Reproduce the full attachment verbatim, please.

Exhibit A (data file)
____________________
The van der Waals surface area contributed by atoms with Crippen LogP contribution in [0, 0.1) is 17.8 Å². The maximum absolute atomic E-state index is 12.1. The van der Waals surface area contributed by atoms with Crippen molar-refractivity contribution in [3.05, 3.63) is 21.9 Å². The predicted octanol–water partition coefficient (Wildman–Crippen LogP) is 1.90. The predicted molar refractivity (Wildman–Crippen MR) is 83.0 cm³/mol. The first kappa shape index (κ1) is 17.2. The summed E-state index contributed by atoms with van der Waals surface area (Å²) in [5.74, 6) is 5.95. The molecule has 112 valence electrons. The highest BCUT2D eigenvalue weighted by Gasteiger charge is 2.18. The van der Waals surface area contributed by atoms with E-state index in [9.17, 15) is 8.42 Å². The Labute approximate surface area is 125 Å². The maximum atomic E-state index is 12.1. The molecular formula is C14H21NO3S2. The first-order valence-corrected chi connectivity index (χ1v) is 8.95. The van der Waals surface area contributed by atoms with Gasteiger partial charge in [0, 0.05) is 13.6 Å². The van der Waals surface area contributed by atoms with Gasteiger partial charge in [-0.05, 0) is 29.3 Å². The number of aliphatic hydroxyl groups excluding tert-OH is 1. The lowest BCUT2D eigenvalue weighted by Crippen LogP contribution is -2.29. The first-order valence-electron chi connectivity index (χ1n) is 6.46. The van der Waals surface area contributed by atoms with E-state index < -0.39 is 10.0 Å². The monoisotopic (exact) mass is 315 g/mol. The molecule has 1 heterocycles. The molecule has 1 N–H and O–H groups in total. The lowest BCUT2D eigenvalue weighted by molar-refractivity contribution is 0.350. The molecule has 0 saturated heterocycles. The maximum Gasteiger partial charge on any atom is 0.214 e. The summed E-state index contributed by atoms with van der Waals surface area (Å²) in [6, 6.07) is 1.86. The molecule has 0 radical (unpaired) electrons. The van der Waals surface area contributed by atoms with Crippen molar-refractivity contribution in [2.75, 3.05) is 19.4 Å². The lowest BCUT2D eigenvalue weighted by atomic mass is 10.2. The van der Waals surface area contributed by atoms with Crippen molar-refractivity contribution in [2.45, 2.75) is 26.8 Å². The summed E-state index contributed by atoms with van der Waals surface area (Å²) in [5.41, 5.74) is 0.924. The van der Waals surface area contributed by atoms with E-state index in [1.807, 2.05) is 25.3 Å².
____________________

The van der Waals surface area contributed by atoms with Crippen LogP contribution in [0, 0.1) is 17.8 Å². The maximum absolute atomic E-state index is 12.1. The van der Waals surface area contributed by atoms with Crippen molar-refractivity contribution in [3.05, 3.63) is 21.9 Å². The predicted octanol–water partition coefficient (Wildman–Crippen LogP) is 1.90. The predicted molar refractivity (Wildman–Crippen MR) is 83.0 cm³/mol. The first kappa shape index (κ1) is 17.2. The summed E-state index contributed by atoms with van der Waals surface area (Å²) in [5.74, 6) is 5.95. The molecule has 112 valence electrons. The highest BCUT2D eigenvalue weighted by Gasteiger charge is 2.18. The van der Waals surface area contributed by atoms with E-state index in [9.17, 15) is 8.42 Å². The Labute approximate surface area is 125 Å². The maximum atomic E-state index is 12.1. The molecular formula is C14H21NO3S2. The first-order valence-corrected chi connectivity index (χ1v) is 8.95. The van der Waals surface area contributed by atoms with Gasteiger partial charge in [0, 0.05) is 13.6 Å². The van der Waals surface area contributed by atoms with Gasteiger partial charge in [-0.05, 0) is 29.3 Å². The number of aliphatic hydroxyl groups excluding tert-OH is 1. The lowest BCUT2D eigenvalue weighted by Crippen LogP contribution is -2.29. The first-order valence-electron chi connectivity index (χ1n) is 6.46. The van der Waals surface area contributed by atoms with E-state index < -0.39 is 10.0 Å². The monoisotopic (exact) mass is 315 g/mol. The molecule has 1 heterocycles. The molecule has 1 N–H and O–H groups in total. The lowest BCUT2D eigenvalue weighted by molar-refractivity contribution is 0.350. The molecule has 0 saturated heterocycles. The maximum Gasteiger partial charge on any atom is 0.214 e. The summed E-state index contributed by atoms with van der Waals surface area (Å²) in [6, 6.07) is 1.86. The molecule has 0 radical (unpaired) electrons. The van der Waals surface area contributed by atoms with Crippen molar-refractivity contribution in [2.75, 3.05) is 19.4 Å². The lowest BCUT2D eigenvalue weighted by atomic mass is 10.2. The van der Waals surface area contributed by atoms with Crippen molar-refractivity contribution in [2.45, 2.75) is 26.8 Å². The summed E-state index contributed by atoms with van der Waals surface area (Å²) in [5.41, 5.74) is 0.924. The van der Waals surface area contributed by atoms with E-state index in [1.807, 2.05) is 25.3 Å².